It appears to me, more and more people want high quality entertainment that’s smart, entertaining and uninterrupted. Sure, many watch “Dancing with the Stars” and “American Idol,” but things are changing fast. Reality TV may have been a big hit for the broadcast industry, but there are only so many New Jersey housewives out there.  Thank God.

As traditional broadcasters feel the hot breath of competition, fueled by technology, they may want to turn to the inspirational wisdom of Frank Underwood: “There is but one rule:  Hunt or be hunted.”

Blog Your Way to Effective PR

By Jim Parham, Chief Operating Officer

Long gone are the mimeograph machine and soon-to-be shelved fax machine. (Did you know that fax is short for facsimile?) Email is now the gold standard, and the U.S. Postal Service has become more of a direct marketing company than a carrier of love letters. Twitter handles a large amount of the amorous outreach, and it takes only 140 characters … thankfully.

Now comes the rise in blogs, Instagram, Facebook and Snapchat. And most companies have a website, correct?  If the institution doesn’t have a Web presence, then something is usually very wrong at the firm. After all, we’re now getting a majority of our information from the Internet. Remember the Yellow Pages? Well, maybe you use the online version, but where are those bulky big yellow books?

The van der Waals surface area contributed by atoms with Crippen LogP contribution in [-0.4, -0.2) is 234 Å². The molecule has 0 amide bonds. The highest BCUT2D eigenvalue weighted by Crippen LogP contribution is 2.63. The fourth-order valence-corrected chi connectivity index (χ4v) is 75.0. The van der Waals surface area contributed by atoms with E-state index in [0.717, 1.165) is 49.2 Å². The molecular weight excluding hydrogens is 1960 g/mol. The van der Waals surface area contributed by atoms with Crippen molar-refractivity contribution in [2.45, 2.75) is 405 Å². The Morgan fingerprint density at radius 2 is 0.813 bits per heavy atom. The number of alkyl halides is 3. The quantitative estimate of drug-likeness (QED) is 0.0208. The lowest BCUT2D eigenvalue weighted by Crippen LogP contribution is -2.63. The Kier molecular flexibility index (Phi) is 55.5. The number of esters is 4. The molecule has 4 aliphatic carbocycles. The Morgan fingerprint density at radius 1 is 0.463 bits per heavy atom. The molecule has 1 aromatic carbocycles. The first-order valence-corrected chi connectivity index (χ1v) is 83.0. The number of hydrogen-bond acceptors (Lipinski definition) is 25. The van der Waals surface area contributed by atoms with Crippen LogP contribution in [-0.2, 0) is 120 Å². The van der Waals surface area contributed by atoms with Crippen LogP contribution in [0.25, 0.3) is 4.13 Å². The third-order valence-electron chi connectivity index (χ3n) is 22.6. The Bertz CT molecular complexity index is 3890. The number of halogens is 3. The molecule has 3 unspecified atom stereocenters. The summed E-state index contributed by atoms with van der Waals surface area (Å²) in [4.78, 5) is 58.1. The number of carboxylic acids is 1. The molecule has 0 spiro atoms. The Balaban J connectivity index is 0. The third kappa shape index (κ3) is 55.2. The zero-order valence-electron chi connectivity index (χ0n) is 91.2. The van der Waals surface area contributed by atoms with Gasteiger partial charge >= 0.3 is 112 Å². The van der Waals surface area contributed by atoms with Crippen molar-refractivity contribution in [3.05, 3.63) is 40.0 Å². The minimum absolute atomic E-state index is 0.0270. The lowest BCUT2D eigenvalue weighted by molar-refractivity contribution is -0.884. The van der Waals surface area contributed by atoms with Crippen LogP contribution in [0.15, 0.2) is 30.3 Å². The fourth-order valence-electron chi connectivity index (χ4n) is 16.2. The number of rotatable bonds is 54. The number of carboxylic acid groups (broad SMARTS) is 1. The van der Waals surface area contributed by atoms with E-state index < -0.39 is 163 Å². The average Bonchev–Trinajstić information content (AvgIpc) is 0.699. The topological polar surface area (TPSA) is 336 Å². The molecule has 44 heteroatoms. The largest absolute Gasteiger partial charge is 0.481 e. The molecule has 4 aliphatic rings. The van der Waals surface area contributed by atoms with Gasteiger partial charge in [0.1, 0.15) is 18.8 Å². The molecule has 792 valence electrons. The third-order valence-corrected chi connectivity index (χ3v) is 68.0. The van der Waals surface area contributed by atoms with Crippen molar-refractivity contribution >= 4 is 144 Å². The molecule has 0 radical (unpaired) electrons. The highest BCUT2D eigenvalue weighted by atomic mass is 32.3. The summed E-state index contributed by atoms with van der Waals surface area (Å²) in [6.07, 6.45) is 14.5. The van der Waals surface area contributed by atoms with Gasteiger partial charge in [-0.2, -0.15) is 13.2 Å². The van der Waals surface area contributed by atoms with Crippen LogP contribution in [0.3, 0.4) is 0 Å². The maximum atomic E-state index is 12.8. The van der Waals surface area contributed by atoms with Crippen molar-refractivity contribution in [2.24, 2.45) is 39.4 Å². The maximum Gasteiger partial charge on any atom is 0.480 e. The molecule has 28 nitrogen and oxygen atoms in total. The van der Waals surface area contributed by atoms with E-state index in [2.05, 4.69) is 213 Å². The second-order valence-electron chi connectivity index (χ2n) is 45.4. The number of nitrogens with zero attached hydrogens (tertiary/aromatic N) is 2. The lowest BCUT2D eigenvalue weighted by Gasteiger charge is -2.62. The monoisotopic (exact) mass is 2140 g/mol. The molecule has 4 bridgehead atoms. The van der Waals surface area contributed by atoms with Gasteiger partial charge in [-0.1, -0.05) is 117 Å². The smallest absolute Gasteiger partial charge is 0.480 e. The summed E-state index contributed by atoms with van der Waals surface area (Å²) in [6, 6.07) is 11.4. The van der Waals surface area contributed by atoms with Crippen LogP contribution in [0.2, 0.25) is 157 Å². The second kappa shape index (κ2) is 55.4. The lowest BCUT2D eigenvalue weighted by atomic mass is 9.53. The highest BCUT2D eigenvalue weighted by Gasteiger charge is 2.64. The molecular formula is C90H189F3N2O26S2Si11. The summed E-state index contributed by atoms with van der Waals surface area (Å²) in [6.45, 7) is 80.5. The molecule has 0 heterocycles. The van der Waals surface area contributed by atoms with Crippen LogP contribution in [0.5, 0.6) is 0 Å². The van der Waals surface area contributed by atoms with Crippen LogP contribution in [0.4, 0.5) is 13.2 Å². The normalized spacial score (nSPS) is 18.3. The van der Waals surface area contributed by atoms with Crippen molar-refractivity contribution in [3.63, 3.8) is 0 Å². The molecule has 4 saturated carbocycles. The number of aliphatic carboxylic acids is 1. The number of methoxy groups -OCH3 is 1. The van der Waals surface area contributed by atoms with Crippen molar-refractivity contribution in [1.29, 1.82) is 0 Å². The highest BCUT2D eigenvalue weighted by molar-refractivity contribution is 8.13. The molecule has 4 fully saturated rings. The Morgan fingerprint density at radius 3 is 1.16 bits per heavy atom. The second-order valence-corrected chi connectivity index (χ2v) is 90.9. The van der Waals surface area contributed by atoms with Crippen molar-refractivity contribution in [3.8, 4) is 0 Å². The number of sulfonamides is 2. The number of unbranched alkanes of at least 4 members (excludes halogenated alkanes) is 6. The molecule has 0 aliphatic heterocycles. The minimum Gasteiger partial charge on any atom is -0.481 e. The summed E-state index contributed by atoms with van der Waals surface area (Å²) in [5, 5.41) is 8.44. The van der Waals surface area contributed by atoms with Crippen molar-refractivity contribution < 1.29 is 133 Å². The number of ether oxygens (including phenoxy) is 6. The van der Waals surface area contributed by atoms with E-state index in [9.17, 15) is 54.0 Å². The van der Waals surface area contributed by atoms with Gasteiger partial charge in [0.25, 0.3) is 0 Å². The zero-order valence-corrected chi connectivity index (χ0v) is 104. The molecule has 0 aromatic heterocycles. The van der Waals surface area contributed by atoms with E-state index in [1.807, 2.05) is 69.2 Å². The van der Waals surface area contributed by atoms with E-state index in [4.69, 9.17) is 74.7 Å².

How do blogs leave a footprint in our public relations turf? Good question. Here are two interesting facts from the blogging site PR Connection: Nearly 40 percent of U.S. companies use blogs for marketing purposes, and there are 152,000,000 blogs on the Internet.  Well, that was yesterday’s number. I’m sure it’s 155,000,000 by now.